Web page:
Pundit Questions Plymouth Argyle Decision

TalkSPORT pundit Simon Jordan has questioned the reasoning behind Plymouth Argyle‘s decision to appoint Wayne Rooney as Head Coach.

The 38-year-old was named as Ian Foster’s permanent successor last week. His appointment came nearly six months after his ill-fated stint at Birmingham City came to an end, which played a huge role in the Blues’ relegation to League One.

Interestingly, the former England international’s new club maintained their Championship status at the expense of the West Midlands side. Entering the final day of the season just one point above the drop zone, they secured a 1-0 win over Hull City, meaning Birmingham’s victory against Norwich City proved to be in vain.

Rooney lasted just 15 games at St Andrew’s following his move from Major League Soccer outfit D.C. United. Taking over the team shortly after they had moved into the play-off places, he departed after picking up just two wins and left the club languishing 20th in the table.

It was thought that he may struggle to pick up another job within England’s top two tiers. However, Pilgrims chairman Simon Hallett revealed he was left impressed by his interview:

“We do think there’s more to it. Clearly, results were poor,” he told talkSPORT. “Results were particularly poor at Birmingham over the course of 15 games, which is probably not long enough to be statistically significant.

“The underlying data at Birmingham was also poor, but we know that there were certain circumstances that made it difficult for Wayne.

“There were also circumstances that made it difficult at Derby, most obviously the place was in administration. Wayne ended up having to do a lot more than just coach at Derby.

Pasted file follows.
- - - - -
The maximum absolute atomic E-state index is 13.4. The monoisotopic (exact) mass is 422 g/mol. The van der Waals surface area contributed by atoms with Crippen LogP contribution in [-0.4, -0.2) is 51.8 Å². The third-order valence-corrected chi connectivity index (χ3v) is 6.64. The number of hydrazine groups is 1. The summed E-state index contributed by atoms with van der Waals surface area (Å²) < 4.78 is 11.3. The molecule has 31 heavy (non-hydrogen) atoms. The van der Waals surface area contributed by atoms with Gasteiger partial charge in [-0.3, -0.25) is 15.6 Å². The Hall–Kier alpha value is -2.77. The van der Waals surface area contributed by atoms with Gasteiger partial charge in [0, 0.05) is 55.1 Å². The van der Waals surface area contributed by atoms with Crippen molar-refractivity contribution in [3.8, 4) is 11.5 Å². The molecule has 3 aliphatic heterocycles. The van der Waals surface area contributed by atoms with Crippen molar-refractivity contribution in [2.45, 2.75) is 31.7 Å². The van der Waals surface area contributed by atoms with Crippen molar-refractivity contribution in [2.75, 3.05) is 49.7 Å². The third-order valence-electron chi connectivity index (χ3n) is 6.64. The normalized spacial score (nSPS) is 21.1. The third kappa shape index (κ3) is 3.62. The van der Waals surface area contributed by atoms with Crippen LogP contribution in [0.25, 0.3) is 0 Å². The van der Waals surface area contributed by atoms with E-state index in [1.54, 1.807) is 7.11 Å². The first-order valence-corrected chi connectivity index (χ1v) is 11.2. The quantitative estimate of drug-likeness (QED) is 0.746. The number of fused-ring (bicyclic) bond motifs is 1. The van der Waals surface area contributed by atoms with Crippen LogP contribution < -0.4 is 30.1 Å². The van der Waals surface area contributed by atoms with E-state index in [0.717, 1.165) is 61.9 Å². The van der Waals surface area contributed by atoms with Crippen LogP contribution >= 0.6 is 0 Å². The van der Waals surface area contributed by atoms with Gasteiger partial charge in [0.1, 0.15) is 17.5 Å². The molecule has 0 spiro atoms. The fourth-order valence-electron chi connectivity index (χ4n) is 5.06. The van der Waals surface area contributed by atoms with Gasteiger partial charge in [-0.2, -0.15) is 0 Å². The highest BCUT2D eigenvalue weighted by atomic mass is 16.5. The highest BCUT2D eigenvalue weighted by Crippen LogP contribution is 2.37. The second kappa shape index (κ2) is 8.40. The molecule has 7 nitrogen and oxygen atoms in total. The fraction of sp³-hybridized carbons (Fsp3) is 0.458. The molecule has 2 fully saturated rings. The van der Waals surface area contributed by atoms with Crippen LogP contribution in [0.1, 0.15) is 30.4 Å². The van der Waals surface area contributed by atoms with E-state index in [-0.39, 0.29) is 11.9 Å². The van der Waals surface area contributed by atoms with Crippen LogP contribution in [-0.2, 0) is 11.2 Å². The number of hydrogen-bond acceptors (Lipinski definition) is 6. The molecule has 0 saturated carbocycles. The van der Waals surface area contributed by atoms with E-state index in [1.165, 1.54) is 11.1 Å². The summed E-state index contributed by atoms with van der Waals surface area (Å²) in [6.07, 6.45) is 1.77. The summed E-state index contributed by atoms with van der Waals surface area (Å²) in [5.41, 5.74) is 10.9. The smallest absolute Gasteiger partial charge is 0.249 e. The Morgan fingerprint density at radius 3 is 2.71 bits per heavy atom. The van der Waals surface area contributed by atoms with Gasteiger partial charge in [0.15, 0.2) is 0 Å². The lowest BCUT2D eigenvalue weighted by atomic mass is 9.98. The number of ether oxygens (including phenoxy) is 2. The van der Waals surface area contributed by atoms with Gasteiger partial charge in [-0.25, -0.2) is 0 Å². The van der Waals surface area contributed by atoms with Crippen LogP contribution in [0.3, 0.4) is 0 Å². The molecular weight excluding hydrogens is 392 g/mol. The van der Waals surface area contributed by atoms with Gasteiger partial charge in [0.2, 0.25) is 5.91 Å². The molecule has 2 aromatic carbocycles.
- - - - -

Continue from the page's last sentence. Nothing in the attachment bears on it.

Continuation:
“At Derby though, he still managed to improve the defence. At D.C. United, a limited number of games, but D.C. United’s attack was strengthened, D.C. United’s defence was – more modestly – strengthened.

“So we believe anyway that you can’t just look at results, you have to look at the impact the manager has on the team. You have to look at the data, the underlying performances before the manager arrives and afterwards.

“That means looking at things other than just wins and losses.”

Simon Jordan was left bemused by the admission though, saying:

“I think that’s ridiculous. Everyone to their own. Ultimately, Simon has a job to do for his football club. He owns it, he makes his choices.

“It’ll be an interesting outcome. I mean, again, to suggest you don’t have to look at results, every circumstance has underlying reasons why people aren’t successful. It’s the ability to overcome them.

“Sometimes in adversity, like at Derby County, sometimes the best choices are no choices. I don’t think he did very much in improving D.C. United on any level, but that’s a different discussion.

“The orthodoxy of thinking is you have to take results into consideration. You have to take results into the thinking process.”

Writer’s View

You have to feel that this is Wayne Rooney’s final shot at proving his worth as a manager. He did a decent job at Derby under difficult circumstances, but his next two positions have dented his reputation.

Plymouth are a team that aren’t expected to challenge towards the top end of the table. As a result, this is perhaps a job which suits him. A comfortable lower mid-table finish would be considered a success, which is certainly achievable. He will be able to attract players to Home Park that perhaps wouldn’t have considered a move to the club previously, which could give him the tools needed to reach the desired outcome. It will be interesting to see this play out.

About Jamie Ward 676 Articles
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